Are you one of those, like my deceased but loved friend Peter Cairns, who always seemed to think of the perfect rejoinder, right then, in real time, perfect and unanswerable? Well, I am not and I fear, never will be. So typically, I did not think of this one until after the event and by then it would have been impolite to bring it up and I would have revealed my self as a smart arse, a fact known to some but I try to limit its spread.
We were sitting having a drink with our friend Ethel on Boxing Day who had just been telling us the gruesome details of her husband's brachytherapy treatment for prostate cancer.
Following that, the next subject raised was climate change, not by me, you will be surprised to know, but by another, less knowing of the host's attitudes to such 'Green conspiracies'.
All chance of an exchange of ideas was dashed when the hostess declared; "I don't believe in climate change and neither does Bert!"
I looked out the window at the yachts and took another sip of white wine, a cowardly intellectual retreat, when I should have said: "What a quaint thing to say! Saying you don’t believe in climate change is equivalent to saying you don't believe in prostate cancer, a well proven reality. However, you do have a choice to believe or not believe in its treatment, as you do with climate change.”
Friday, 10 January 2014
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No, this is not really a new post. The other version was washed away with the dross as I attempted to remove anonymous comments from the blog. Mission impossible I think. Maybe the only solution is to save any good bits of the blog, delete the whole blog and start again!ReplyDelete
Since writing the above comment, I have changed settings to make it more difficult for spam to get through. "About time!" says Gabriel and I agree.ReplyDelete
This is a snap quiz ... recite the comment I left as I was the first!!!ReplyDelete
It was a test too. It came up as an e-mail and I was tempted to delete. :-) The answer to the quiz, paraphrased, is that in not getting into the argument, I demonstrated that discretion is the better part of valour. Howzat? XXReplyDelete
Pretty darned good for an old duffer ....XXDelete
Stafford, you can avoid anonymous comments by changing yours 'posts and comments' settings from 'Anyone' to 'Registered Users'. It stops all the spam rubbish. I don't moderate or use that annoying Word Verification, and any suspected spam is put in a file and I'm notified to moderate. I don't get much spam, but Google sifts the posts and any that does come is separated out.ReplyDelete
Thanks Sue, Have activated the 'see first' setting, but I think your solution might be less of a hassle!Delete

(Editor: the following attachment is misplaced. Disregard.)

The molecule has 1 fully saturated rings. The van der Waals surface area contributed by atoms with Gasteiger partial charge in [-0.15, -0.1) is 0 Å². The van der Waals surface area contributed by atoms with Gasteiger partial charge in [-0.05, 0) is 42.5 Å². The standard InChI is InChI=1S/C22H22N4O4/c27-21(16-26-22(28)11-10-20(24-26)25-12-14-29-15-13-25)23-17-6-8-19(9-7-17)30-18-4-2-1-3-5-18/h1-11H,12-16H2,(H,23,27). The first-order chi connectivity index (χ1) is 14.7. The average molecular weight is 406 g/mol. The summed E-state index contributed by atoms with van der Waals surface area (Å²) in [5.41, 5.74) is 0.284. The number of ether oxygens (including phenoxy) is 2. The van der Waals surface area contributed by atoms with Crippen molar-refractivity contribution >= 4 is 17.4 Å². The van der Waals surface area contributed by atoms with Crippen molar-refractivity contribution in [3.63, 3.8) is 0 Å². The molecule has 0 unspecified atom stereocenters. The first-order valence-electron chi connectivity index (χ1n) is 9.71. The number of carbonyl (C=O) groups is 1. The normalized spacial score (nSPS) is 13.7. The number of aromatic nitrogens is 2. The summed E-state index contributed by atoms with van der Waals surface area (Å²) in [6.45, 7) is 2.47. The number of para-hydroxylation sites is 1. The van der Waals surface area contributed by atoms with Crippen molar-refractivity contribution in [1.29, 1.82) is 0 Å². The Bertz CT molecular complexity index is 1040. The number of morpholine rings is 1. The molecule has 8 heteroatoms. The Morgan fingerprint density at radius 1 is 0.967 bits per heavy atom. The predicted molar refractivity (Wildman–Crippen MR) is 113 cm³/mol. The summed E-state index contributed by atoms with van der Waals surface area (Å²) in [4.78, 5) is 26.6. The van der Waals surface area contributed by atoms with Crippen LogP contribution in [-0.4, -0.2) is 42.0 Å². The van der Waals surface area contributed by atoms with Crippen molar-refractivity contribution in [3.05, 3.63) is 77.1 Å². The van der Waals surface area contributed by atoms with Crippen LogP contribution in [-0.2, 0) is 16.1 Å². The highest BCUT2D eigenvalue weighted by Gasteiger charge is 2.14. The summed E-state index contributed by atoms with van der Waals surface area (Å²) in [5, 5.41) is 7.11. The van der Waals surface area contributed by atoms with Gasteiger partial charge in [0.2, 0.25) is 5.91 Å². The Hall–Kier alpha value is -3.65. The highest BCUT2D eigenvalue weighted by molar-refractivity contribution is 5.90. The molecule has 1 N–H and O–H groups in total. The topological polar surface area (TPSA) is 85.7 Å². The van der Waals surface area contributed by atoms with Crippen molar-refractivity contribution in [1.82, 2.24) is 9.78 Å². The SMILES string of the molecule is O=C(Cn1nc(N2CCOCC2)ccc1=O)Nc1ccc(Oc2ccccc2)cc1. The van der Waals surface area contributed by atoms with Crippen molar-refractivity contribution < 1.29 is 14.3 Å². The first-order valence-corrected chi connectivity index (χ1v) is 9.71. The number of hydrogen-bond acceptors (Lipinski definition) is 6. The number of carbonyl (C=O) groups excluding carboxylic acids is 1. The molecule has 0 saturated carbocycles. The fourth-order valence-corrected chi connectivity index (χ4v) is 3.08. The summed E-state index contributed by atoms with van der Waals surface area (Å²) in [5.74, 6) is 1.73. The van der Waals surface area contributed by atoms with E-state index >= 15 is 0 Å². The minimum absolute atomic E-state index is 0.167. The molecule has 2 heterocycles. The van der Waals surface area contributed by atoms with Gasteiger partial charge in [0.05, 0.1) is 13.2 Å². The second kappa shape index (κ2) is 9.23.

Thinking of you...hope your holidays were grand! Best ever....ReplyDelete
Stafford- I do what Sue suggested- It's a Snap! I cannot remember my previous comment but- I think if someone doesn't "get it" have them watch "Chasing Ice" a wonderful documentary that will convince most non-believers. Cherrio - have a lovely day!ReplyDelete
It's my New Year's resolution not to keep quiet when I hear people say idiotic things such as your host's comment. I do agree that sometimes it may not be worth the hassle. But often it is worth speaking up, and prejudice should be challenged. For example, there are a couple of members of my extended family who regularly spout nonsense at family gatherings. And except for exchanging knowing glances, those of us who don't share their prejudices usually keep quiet, not wanting to cause a fuss. But I've decided that from now on I will make my views known - as politely as possible and without trying to be confrontational. Why should we let stupid remarks go unchallenged? Especially when younger members of the family may be taking notice of the adults' viewpoints, I feel we owe it to them to register an objection when someone expresses views that are not justified by available evidence or just plain stupid or hurtful. To this day, I can still remember a family gathering many years ago when a favourite uncle of mine, who happened to be a genuinely devout Catholic, quietly rebuffed my brother at a family gathering for making fun of religious beliefs based on the fact that the sins of many priests were becoming common knowledge. With most of us being non-believers, it was a brave thing to do. I've never forgotten the quiet dignity with which he defended his own belief in God, and pointed out that it had nothing to do with the actions of priests or other third parties.ReplyDelete
Next theyll be burning witches in the square ! Check my blog for a terrifying excerpt from bill mckibbens " Eearth" - making a life on a tough new planet . ..ReplyDelete
It really is the Gallipoli of our time , and all too many are cowering shamefully in the bottom of the trench , refusing to go out
good to see you attending to your spaminess ;) sometimes it is 'nicer' to just ignore idiotic comments at dinner parties - now, if it was a standing up drinking type party - you could go for it (easier to dodge the fists - hahaha) but a dinner party is far too civilised for that.ReplyDelete